The Turkish-German deal, signed on Oct. 30 1961, was particularly significant for West Berlin, which just two months earlier found itself encircled by a wall built by East Germany's Communist authorities to prevent its citizens from slipping to freedom through the western half.
On Wednesday Chancellor Angela Merkel and Erdoğan will meet some of the first “gastarbeiter,” or guest workers, who made the long trip north to Germany, and who, contrary to expectations, stayed in the country. Today, the community numbers some 3 million, about a third of who have German citizenship.
The commemoration comes after a wealth of smaller festivals and events that have seen Germany saying an unprecedented thank you to its migrant laborers and that have brought home the realities of the hardships many suffered. “German citizens with Turkish roots play a crucial role in forging strong and friendly ties between the two countries,” Erdoğan said before departing for Berlin from Ankara's Esenboğa Airport.
Turks who arrived as guest workers and their families now play a key role in all areas of German life, he added.
One of those who came to Berlin from a suburb of İstanbul was Ferit Güçlü (75). He travelled overland to Munich and then flew on to West Berlin in 1962. “I had no idea beforehand that Berlin was divided. I was so shocked at how damaged the buildings were after World War II, everything was so broken. There was also all the barbed wire between east and west,” said Güçlü.
The first barricades, which went up secretly overnight, suddenly deprived West Berlin of thousands of workers who had commuted from the East, creating an urgent need for labor. Berlin had 284 Turkish inhabitants in 1961. Today it has 176,000 people with Turkish roots.
“The Turkish community is the biggest migrant group in Germany. … For the young Federal Republic they were very different in their culture and religion and that is why they didn't assimilate in the same way as guest workers from Spain or Portugal for example,” said Dirk Halm of the Centre for Turkish Studies and Integration Research in Essen.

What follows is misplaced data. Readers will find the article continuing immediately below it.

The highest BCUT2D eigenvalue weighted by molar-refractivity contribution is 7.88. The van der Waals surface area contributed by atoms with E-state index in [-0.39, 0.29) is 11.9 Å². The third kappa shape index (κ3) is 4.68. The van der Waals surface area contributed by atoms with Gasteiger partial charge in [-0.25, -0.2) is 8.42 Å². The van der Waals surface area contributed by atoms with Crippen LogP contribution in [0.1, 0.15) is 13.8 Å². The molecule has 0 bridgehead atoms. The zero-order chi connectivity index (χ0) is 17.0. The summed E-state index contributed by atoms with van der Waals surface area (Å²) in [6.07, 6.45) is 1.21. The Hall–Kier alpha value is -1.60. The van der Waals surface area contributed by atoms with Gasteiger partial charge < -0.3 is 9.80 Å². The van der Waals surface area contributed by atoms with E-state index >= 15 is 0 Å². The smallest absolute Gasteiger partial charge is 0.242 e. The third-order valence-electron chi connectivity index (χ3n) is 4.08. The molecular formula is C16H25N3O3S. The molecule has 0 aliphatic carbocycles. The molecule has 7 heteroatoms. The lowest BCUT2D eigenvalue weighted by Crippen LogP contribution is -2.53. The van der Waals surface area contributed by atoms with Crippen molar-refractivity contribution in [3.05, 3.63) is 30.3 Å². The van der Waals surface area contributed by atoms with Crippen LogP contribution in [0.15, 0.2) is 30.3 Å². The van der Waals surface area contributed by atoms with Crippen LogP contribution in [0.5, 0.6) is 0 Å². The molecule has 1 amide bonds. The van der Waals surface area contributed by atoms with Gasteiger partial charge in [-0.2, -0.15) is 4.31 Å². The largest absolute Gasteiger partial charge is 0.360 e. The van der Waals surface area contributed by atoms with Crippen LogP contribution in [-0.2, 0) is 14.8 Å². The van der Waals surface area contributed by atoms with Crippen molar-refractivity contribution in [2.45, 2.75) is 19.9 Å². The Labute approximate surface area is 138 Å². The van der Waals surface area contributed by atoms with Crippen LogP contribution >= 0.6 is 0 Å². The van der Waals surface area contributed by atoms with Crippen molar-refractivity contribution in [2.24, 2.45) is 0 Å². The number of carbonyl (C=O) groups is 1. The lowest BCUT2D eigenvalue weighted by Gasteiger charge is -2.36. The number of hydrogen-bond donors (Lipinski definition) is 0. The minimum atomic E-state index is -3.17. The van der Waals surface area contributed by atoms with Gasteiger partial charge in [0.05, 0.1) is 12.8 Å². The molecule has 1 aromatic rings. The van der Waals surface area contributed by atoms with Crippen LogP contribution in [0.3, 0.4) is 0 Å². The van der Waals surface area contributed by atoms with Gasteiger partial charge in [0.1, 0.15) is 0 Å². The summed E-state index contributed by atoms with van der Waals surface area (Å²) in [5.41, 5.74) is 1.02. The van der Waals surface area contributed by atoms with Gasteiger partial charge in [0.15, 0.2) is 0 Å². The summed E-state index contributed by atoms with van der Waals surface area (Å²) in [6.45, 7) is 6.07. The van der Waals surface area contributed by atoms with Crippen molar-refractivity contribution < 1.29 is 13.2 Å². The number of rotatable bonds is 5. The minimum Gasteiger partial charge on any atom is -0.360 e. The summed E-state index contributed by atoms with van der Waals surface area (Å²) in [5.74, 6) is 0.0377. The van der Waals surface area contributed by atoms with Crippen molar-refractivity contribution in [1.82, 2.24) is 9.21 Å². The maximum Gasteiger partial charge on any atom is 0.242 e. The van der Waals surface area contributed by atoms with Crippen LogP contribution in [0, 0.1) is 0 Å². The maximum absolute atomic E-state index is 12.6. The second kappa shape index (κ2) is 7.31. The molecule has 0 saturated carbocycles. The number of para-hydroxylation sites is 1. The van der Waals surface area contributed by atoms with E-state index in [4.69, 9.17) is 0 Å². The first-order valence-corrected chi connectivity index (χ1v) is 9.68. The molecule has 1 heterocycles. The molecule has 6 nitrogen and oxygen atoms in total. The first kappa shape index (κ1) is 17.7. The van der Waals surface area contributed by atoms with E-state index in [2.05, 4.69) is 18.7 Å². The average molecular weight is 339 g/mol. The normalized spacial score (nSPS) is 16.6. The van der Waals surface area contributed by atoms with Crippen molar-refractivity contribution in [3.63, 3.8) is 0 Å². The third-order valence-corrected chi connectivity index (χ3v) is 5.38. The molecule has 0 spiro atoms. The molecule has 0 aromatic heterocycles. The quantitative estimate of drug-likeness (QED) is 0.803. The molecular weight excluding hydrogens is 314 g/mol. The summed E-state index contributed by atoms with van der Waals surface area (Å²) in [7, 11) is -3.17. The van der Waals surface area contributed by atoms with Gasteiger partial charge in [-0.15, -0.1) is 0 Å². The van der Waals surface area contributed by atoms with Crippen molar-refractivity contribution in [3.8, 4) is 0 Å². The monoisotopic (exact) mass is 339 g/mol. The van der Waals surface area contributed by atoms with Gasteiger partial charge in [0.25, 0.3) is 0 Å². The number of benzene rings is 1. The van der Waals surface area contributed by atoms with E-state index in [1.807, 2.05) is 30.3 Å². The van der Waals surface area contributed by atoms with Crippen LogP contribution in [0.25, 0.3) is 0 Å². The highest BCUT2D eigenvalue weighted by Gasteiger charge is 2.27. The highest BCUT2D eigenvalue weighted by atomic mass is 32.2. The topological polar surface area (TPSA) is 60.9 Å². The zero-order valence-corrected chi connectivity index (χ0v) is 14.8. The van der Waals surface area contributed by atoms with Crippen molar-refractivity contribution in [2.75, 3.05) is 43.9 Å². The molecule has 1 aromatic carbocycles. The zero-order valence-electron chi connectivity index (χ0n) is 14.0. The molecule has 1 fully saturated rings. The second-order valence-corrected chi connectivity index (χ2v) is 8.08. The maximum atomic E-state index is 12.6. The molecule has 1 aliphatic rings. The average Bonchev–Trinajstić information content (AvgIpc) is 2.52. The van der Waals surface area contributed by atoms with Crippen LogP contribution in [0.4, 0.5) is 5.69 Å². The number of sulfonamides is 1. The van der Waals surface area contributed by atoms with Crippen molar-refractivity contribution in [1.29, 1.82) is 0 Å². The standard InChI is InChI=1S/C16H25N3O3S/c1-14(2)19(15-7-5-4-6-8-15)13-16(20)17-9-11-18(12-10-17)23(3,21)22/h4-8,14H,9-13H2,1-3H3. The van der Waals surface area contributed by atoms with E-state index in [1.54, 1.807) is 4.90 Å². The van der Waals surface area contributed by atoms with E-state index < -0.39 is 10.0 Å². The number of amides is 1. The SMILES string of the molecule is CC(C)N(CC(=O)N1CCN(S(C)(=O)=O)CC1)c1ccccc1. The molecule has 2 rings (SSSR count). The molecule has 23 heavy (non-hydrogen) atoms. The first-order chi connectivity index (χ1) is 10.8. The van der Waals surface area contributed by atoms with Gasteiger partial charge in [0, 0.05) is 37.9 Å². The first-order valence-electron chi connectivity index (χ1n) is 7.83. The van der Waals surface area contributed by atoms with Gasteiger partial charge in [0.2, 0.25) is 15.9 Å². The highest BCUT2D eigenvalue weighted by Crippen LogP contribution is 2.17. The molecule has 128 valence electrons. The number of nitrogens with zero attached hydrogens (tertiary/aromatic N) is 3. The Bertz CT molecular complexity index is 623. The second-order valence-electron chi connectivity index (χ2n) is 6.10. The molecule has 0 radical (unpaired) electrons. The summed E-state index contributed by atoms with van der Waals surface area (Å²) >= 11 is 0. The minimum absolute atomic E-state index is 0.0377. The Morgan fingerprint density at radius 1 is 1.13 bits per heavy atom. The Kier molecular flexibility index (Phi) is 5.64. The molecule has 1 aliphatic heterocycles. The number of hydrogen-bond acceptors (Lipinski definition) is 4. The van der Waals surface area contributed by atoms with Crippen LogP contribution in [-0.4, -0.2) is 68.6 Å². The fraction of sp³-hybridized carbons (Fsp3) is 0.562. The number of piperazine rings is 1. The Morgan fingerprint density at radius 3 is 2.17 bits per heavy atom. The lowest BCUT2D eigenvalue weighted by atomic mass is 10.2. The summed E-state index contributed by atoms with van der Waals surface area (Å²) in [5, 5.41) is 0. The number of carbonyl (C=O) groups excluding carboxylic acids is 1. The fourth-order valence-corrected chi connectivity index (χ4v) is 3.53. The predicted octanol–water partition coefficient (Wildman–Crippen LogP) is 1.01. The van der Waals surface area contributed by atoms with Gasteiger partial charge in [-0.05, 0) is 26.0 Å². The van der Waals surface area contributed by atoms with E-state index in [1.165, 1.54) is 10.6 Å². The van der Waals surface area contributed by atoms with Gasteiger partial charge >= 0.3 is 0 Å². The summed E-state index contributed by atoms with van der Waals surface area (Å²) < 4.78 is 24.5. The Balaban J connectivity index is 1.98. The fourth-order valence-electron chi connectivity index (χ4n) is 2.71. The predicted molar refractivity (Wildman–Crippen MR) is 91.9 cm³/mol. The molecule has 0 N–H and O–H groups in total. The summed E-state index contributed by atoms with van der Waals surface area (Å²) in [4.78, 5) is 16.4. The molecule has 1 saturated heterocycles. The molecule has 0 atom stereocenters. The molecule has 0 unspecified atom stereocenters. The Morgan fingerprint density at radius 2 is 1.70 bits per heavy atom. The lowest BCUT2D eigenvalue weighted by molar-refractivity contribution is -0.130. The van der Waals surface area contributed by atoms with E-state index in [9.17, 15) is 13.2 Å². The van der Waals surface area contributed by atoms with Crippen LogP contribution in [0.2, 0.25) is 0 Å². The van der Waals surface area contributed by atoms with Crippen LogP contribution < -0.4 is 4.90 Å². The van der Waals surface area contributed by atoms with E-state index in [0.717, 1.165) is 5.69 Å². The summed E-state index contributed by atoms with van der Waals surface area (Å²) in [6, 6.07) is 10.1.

Erdoğan has in the past sparked controversy with his messages to the Turkish community in Germany. During a visit in February Erdoğan addressed 10,000 members of the Turkish community in Duesseldorf and blasted what he saw as persistent European xenophobia. “Turks in Germany should integrate but not assimilate to the point where they abandon their native culture,” he said.
“I don't know what Chancellor Merkel thinks about Erdoğan's trip, but I don't think she is particularly delighted,” Turkish journalist Ertuğrul Özkök wrote in a column in well-known Germany daily Bild on Tuesday. “Erdoğan's last trip left was like a psychological ‘scorched earth' policy. He came and presented himself to a stadium full of Turks as if he was their chancellor and spoke about assimilation, that cannot have left good memories behind for Merkel, and these are still fresh,” he added.
Turkish and German officials are also expected to discuss Turkey's stalled bid to join the European Union, with the impasse having intensified after a spat over gas drilling rights around Greek Cyprus. Brussels said in a report last month that Ankara has made no progress in the last year towards fulfilling EU membership criteria. Ankara says it faces unfair treatment and the French and German governments are fundamentally opposed to its membership.
Turkey's EU bid is not the only thorny issue. Erdoğan caused uproar in Germany when he suggested last month that German foundations were indirectly funding the Kurdistan Workers' Party (PKK), considered a terrorist organization by the EU.
Turkish Parliament Speaker Cemil Çiçek quipped a few days ago that there were twice as many members of the PKK and another terrorist organization in Germany as there were in the Kandil Mountains, the mountain range that lies between Turkey and Iraq from where the PKK has mounted deadly attacks on Turkey.